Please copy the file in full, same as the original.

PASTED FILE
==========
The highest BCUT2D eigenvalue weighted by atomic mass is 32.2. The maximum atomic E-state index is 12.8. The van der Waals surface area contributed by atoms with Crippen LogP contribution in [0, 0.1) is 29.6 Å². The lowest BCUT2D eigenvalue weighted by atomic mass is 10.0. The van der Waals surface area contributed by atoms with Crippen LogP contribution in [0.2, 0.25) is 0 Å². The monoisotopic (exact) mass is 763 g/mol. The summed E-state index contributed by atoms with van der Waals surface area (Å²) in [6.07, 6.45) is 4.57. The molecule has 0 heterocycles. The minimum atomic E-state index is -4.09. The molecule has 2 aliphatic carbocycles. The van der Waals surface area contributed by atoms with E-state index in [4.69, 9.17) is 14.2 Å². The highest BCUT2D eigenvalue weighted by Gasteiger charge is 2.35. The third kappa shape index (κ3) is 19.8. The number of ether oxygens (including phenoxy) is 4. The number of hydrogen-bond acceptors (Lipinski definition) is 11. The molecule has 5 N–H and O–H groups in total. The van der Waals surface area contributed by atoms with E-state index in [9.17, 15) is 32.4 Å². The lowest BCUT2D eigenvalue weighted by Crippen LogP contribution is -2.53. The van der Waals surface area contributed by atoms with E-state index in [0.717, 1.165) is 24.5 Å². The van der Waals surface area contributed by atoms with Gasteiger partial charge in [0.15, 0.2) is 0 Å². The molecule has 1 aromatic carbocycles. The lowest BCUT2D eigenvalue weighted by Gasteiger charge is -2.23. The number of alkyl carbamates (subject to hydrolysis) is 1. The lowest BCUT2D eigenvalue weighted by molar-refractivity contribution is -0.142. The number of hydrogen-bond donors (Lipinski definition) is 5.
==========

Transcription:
The highest BCUT2D eigenvalue weighted by atomic mass is 32.2. The maximum atomic E-state index is 12.8. The van der Waals surface area contributed by atoms with Crippen LogP contribution in [0, 0.1) is 29.6 Å². The lowest BCUT2D eigenvalue weighted by atomic mass is 10.0. The van der Waals surface area contributed by atoms with Crippen LogP contribution in [0.2, 0.25) is 0 Å². The monoisotopic (exact) mass is 763 g/mol. The summed E-state index contributed by atoms with van der Waals surface area (Å²) in [6.07, 6.45) is 4.57. The molecule has 0 heterocycles. The minimum atomic E-state index is -4.09. The molecule has 2 aliphatic carbocycles. The van der Waals surface area contributed by atoms with E-state index in [4.69, 9.17) is 14.2 Å². The highest BCUT2D eigenvalue weighted by Gasteiger charge is 2.35. The third kappa shape index (κ3) is 19.8. The number of ether oxygens (including phenoxy) is 4. The number of hydrogen-bond acceptors (Lipinski definition) is 11. The molecule has 5 N–H and O–H groups in total. The van der Waals surface area contributed by atoms with E-state index in [9.17, 15) is 32.4 Å². The lowest BCUT2D eigenvalue weighted by Crippen LogP contribution is -2.53. The van der Waals surface area contributed by atoms with E-state index in [0.717, 1.165) is 24.5 Å². The van der Waals surface area contributed by atoms with Gasteiger partial charge in [0.15, 0.2) is 0 Å². The molecule has 1 aromatic carbocycles. The lowest BCUT2D eigenvalue weighted by Gasteiger charge is -2.23. The number of alkyl carbamates (subject to hydrolysis) is 1. The lowest BCUT2D eigenvalue weighted by molar-refractivity contribution is -0.142. The number of hydrogen-bond donors (Lipinski definition) is 5.